Protect Your Pets This Holiday Season 2017-11-18T19:49:22+00:00

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Protect Your Pets This Holiday Season

I have worked emergencies during the holidays for many years, and I can tell you that the main reasons people came to the clinic on a late night call were issues that could have been prevented.

Please keep the following in mind during holiday seasons.

Pets & Cars

In cold weather, many outdoor cats will seek shelter underneath your car or your guest’s car because its warm. Bang on the hood and honk your horn before starting the engine.

Also look under the car to make sure someone’s old deaf dog is not laying under the wheels.

With too much excitement in the home because of a party, or because of fireworks exploding, many animals will “take off” and run away from the house, putting themselves in danger of being hit by oncoming traffic in the street.

Keep your pets indoors or in a secure comfortable place away from the party.

Indulging in Holiday Foods

Yes, it’s a festive time of year, and a time for relaxing, sharing, and partaking in good food…but that doesn’t mean that you should slip scraps of decadent food to your pets.

People will often feed harmful table scraps such as cookies, cake, food with gravy and salad dressing, processed meats (like spam, hot dogs, ham, or even turkey meat processed with nitrites and excess salt), spicy food, chocolate, chips and dip, turkey and chicken bones.  It’s not worth the risk! Spoiled meats, custards, pies, fatty and rich foods often will create intestinal problems resulting in vomiting and diarrhea from “food poisoning,” or more serious problems such as gall bladder irritation, high blood sugar, and pancreatitis.

Try feeding appropriate real food instead. Safe and appropriate snacks include small amounts of meat, toast, vegetables (such as sweet potato, broccoli), and grains (such as white or brown rice).

Pets should be fed BEFORE guests arrive, and kept in a separate room that is quiet and comfortable during the party (to avoid counter surfing while everyone is distracted). Set your pets up for success by keeping them out of range of the platters of food. Also, be mindful of your guests, and keep your pets away from kids with food  or adults that have a tendency to feed scraps to your pets despite your polite requests not to.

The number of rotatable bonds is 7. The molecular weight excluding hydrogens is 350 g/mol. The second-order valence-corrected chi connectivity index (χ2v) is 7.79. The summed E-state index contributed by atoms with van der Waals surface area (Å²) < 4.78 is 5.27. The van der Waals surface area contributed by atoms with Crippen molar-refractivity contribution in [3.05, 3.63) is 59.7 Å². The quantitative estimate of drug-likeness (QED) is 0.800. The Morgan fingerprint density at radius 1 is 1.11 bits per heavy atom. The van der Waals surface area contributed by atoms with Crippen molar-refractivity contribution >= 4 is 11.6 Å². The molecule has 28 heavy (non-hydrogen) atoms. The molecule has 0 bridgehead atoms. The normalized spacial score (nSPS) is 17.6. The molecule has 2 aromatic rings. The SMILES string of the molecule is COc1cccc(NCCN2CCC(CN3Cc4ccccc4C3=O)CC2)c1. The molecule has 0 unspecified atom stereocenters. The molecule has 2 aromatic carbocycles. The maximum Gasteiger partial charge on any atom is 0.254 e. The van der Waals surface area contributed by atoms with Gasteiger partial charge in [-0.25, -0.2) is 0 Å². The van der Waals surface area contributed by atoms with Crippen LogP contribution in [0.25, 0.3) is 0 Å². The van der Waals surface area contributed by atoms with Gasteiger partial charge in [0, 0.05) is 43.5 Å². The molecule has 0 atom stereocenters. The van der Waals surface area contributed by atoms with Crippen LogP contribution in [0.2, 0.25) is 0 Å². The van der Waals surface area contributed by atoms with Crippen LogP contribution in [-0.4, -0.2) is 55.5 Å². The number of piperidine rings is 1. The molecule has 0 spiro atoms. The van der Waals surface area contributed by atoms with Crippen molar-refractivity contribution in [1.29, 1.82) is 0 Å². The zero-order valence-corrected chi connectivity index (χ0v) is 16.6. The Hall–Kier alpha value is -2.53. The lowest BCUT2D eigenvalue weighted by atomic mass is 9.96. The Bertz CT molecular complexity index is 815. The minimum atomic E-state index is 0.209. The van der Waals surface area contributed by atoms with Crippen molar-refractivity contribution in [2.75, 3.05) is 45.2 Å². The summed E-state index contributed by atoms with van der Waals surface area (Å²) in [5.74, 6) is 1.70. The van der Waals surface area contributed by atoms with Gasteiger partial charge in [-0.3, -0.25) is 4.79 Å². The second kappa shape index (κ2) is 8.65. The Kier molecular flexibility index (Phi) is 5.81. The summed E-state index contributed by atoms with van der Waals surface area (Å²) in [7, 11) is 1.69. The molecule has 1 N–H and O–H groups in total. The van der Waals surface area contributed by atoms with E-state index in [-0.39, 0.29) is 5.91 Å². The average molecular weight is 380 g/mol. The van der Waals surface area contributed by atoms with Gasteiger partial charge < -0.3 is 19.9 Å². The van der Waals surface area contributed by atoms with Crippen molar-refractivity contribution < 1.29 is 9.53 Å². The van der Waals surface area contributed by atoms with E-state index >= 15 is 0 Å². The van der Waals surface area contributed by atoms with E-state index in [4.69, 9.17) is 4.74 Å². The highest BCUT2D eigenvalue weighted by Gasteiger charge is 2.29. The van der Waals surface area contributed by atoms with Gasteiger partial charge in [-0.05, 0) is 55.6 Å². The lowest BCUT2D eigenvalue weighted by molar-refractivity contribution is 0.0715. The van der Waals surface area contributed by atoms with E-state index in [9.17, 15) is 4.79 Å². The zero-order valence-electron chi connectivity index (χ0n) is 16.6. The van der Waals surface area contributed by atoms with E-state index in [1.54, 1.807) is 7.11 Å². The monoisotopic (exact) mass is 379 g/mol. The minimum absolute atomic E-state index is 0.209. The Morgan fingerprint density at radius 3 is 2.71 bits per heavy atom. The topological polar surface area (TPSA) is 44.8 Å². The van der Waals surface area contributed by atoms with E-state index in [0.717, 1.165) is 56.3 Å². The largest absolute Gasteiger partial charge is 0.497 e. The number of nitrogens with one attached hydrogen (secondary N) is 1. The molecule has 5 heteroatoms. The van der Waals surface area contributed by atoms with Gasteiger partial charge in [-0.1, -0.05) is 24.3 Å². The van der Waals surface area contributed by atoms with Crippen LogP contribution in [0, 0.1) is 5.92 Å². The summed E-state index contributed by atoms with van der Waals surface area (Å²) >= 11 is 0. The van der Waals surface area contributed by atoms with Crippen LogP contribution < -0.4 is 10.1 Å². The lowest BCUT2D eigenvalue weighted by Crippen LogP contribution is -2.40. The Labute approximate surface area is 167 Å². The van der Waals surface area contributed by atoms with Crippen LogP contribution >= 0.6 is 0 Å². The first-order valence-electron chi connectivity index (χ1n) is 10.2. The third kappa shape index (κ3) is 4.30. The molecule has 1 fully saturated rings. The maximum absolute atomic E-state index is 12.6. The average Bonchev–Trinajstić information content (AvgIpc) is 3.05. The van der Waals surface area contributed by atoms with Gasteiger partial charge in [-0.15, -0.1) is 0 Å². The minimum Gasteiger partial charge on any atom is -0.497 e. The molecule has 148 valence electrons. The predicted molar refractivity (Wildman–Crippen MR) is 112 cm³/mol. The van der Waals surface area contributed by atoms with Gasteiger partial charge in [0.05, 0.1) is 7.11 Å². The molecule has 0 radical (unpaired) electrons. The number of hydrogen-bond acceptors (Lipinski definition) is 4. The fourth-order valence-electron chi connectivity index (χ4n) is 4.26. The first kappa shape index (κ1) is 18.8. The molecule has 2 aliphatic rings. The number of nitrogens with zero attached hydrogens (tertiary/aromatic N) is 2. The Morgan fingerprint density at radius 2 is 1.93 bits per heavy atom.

Dog Indoor ToiletHoliday Decor Considerations

When you decorate this year, be sure to use pet-friendly decorations.

If you’ve got cats, this means no tinsel on the trees, and if you’ve got very food-oriented dogs, you probably can’t trim the tree with garlands of marshmallow or Cheerios.

Supervise your pets around the tree to make sure they are not chewing or ingesting ornaments or drinking the water from the tree container (or using the tree as an indoor toilet)!

Can’t We All Just Get Along?

During this time of the year, many of us will hold holiday parties and gatherings, which often include many of our friends and family.

Our pets may not be used to having so many visitors over at one time though, so do your best to be your pet’s advocate and ensure that everyone has a good time this holiday season.

  • Avoid dog bites and injuries by feeding all pets separately (including the pets of guests, if they are invited over) and away from the main party.
  • Don’t leave small children unsupervised with pets.
  • Be sure that children don’t have food or toys in their hands while around the pets.
  • Give all of the pets a break from the hustle and bustle of the festivities every couple of hours or so by confining them to a back room or kennel.
  • Monitor your pets for signs of stress so that you know when they should be removed from the party.

Pets & Pet Sitters

If you’re traveling this holiday season and have entrusted your pet’s care to a pet sitter, be sure to include the pet sitter’s name and phone number on a collar tag placed onto the collar. I’ve heard of many instances of stressed dogs escaping from the home while under the pet sitter’s care. Also be sure that your sitter knows what protocol to follow in the event that your pet goes missing. It’s a good practice to leave photos of your pet and provide a written description that the sitter can run in a Craigslist ad or call into the radio station if your pet goes missing. Preparation only takes a few minutes, but can mean a speedy return of your pet – it’s worth the effort!

Photos via Bethan, Google, Tjflex2